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As banks tighten credit, equipment financers see opportunity

Equipment financiers remain optimistic about 2023, even as inflation and recession fears continue to linger. 

“Our folks haven’t missed a beat during the last recession; they haven’t missed a beat when interest rates are high, they don’t miss a beat when interest rates are low,” Ralph Petta, president and chief executive of the Equipment Leasing and Finance Association (ELFA), told Equipment Finance Connect. “Leasing and financing makes it a lot easier for small and large businesses to acquire equipment.” 

Some equipment financiers that began operating before the Great Recession, such as FORT Capital Resources, are finding ways to continue to provide financing through difficult economic conditions, but even the 2007-founded company points out that nonessential equipment will be hit harder than most in the case of a slowdown. 

“I would guess most of the slowdowns in equipment finance, and increasing defaults, are for the non-essential use equipment,” Brian Mulder, FORT Capital Resources vice president of operations and program management, told EFC. “If it’s just a nice to have, customers are probably cutting that out, but as far as essential equipment goes, they still have to buy the equipment, so [we] haven’t seen a big change yet.” 

Tightening credit standards 

There may even be an opportunity for some equipment financiers to gain market share as banks tighten credit standards amid recessionary pressures, Richard Hickmon, VFI Corporate Finance’s vice president of intermediary relations, told EFC. 

“When we look at things like recessions … that doesn’t really impact us the same way,” Hickmon said. “When we get into a recession and banks tighten their windows, it really helps us because we can come in and… we can continue to lend into those different industry segments.”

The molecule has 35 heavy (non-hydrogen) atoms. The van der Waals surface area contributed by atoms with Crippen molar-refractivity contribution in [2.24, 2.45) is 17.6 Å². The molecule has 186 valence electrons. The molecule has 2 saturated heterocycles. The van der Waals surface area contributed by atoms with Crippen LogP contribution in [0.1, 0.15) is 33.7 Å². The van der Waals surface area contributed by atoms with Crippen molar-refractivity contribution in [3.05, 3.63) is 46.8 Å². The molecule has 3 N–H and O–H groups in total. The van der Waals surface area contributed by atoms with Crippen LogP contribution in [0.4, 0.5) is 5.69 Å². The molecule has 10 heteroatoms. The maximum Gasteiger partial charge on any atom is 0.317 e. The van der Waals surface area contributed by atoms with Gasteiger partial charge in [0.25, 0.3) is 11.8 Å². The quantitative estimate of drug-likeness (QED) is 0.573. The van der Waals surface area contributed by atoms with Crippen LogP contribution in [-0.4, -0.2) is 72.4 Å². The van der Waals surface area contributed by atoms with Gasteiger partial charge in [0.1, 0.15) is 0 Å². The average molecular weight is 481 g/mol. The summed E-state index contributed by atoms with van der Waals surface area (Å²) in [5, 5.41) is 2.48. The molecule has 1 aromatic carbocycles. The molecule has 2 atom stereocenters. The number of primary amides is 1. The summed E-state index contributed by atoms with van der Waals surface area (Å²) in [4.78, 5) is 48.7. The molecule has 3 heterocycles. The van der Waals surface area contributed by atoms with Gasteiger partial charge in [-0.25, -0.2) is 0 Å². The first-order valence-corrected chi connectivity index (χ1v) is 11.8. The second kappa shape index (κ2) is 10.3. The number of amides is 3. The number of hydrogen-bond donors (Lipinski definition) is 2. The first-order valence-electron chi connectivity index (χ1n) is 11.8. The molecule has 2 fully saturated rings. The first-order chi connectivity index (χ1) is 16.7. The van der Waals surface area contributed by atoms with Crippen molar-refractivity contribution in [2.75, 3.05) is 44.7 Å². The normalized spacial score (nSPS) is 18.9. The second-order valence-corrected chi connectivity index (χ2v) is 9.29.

Investment in the equipment finance industry is projected to grow in 2023, according to the Equipment Leasing and Finance Foundation, a foundation owned by ELFA. 

“We’re estimating in 2023 that equipment and software investment is going to be about 4.2% [growth],” Petta said. “We’re not looking for a contraction, we’re not looking for a downturn.”

Not spared from a recession 
Federal Reserve Facade 1

© Can Stock Photo / sparky2000

But the equipment finance industry won’t be completely spared from a recession, ELFA’s Petta said. 

“I don’t want to minimize this because obviously a recession is a bad thing, and if the economy does slow, and expansion and growth is put on hold, it affects a lot of people, and it could very well affect those that are providing financing for these assets,” he said. “It could have an impact on the equipment finance industry.” 

As interest rates continue to rise and unemployment hit a 53-year low in January, the equipment finance industry continues to watch current U.S. economic conditions. More than 57% of equipment finance industry executives believe that the U.S. economy will “stay the same” over the next six months, according to the ELFF’s January Monthly Confidence Index. About 34.6% of executives expect conditions to worsen and 7.7% expect conditions to improve. 

Despite a potential recession, confidence continues to grow in the equipment finance industry, and financing isn’t likely to see a sharp dip, Petta said.  

“As long as there’s a need, [ELFA’s members] will be there to provide the funding to be sure that small businesses and large businesses acquire equipment,” he said.